State's Economy down a Bumpy Ride as Rubber Prices Slump

Published: 29th November 2014 06:13 AM  |   Last Updated: 29th November 2014 06:13 AM   |  A+A-

Kerala economy

KOCHI: The falling rubber prices, which are ruling at a five-year low, have directly affected lives of 11 lakh rubber-growing families in the state.

With international prices trading lower than the domestic prices and Thailand, the world’s biggest rubber producer, readying to sell at least 100,000 tonnes or half of its stockpile, industry officials reckon that tough times are here to stay for farmers.

India is the world’s fifth largest producer of rubber, producing nearly 8.5 lakh tonnes last fiscal and the state accounts for nearly 90 per cent of the country’s rubber production.

Natural rubber prices, which hit a high of Rs 240 per kg in 2011, are down nearly 53 per cent to touch Rs 114 levels this year. From last year, the prices have shed 24 per cent.

“Considering that a family comprises at least four members or more, we are talking about a minimum of 44-50 lakh people, who are in distress due to the slump in rubber prices,” said Siby J Monippally, general secretary, Indian Rubber Growers Association. What worries people like Monippally is the complete lack of support from both the state and the union governments to support the farmers.

Other leading rubber-producing countries have announced big measures to support their farmers. Thailand last month said it would introduce steps worth $1.8 bn (Rs 1,080 crore) to support local farmers to deal with sharp price decline.

Thailand, Indonesia, Malaysia and Vietnam have also decided to refrain from selling natural rubber below current prices while Cambodia, the Philippines and Papua New Guinea pledged support to improve prices and prevent small holders from suffering further losses.

In India, the farmers’ plea for higher import duty on natural rubber is falling on deaf ears. At present the import duty for natural rubber is 20 per cent or Rs 30 a kg, whichever is lower. The import duty on natural rubber should be raised to 30-35 per cent, according to C R Muralidharan, president of the Bharatiya Rubber Karshaka Morcha.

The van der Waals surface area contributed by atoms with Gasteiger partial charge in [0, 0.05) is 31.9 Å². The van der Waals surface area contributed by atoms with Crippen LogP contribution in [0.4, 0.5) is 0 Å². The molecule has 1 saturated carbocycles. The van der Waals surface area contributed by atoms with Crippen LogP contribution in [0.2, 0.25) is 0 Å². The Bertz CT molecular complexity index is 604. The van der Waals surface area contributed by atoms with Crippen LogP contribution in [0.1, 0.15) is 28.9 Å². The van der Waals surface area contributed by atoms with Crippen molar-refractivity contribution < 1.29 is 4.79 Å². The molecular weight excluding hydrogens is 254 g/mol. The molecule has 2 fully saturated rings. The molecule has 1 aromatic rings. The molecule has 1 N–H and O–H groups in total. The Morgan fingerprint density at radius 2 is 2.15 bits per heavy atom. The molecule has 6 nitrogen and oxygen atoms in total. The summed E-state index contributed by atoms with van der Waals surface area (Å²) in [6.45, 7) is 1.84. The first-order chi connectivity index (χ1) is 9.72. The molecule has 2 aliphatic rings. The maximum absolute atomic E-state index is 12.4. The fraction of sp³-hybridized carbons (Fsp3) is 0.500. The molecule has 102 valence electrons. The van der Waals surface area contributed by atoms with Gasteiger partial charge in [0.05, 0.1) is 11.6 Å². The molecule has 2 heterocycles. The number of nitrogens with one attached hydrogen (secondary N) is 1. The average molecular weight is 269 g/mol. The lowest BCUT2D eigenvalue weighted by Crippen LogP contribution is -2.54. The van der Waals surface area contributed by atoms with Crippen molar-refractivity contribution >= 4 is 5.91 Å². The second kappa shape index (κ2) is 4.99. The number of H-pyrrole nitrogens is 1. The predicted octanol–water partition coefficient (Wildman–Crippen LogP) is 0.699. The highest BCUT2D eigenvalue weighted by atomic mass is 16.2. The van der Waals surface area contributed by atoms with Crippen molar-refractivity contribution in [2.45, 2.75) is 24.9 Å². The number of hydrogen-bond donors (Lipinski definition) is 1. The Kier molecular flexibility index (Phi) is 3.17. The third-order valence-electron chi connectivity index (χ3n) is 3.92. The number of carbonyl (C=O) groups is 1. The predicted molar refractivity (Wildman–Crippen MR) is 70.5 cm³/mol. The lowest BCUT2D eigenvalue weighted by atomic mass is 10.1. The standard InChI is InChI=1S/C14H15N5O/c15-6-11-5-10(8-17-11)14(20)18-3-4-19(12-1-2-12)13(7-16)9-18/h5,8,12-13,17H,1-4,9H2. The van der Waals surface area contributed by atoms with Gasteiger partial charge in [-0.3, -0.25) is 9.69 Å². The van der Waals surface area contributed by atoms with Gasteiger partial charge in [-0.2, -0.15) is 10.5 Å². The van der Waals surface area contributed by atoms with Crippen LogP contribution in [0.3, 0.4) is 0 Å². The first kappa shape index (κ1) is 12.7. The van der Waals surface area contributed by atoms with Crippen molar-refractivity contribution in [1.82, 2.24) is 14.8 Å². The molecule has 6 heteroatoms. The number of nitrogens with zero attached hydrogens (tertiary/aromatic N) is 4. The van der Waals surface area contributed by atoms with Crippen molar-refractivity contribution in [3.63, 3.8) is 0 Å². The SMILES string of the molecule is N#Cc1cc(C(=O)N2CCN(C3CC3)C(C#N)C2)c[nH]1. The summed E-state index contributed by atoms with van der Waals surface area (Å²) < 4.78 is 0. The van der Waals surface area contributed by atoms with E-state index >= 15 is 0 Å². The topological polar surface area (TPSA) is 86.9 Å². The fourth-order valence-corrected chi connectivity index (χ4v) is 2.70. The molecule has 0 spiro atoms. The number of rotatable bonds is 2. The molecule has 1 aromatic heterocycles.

More importantly, the duties should be more if tyre manufacturers import more than what is available within the country, said Monippally. 

Last year, for instance, the local production stood at 8.44 lakh tonnes as against the local demand of 9.77 lakh tonnes. Though the shortfall was only 1.33 lakh tonnes, the imports were to the tune of 3.24 lakh tonnes - nearly 2 lakh tonnes more than the requirement. “This should not have happened,” said Muralidharan.

According to Rubber Board, rubber production has declined 32 per cent a year to 58,000 tonnes in October, which is usually the start of the peak production period, a clear indication that farmers have halted tapping. Making matters worse for the farmers is the low duty structure for finished rubber products, allowing cheap imports, mostly from China, of several rubber-based products such as cycle tubes, gloves, floor covering mats, hoses, pipes and bands.

“The import duty on finished rubber-based non-tyre products is as low at 0-5 per cent,” said a Rubber Board official.

According to data, total import of rubber products into India has doubled from Rs  3,810 crore in 2009-10 to Rs 7,608 crore in 2012-13. “There are hundreds of small-scale units across the country in rubber-based products. What needs to be done is to remove this inverted duty structure, besides giving these units various sops, export incentives and subsidies to stand up to competition from China,” said the Rubber Board official.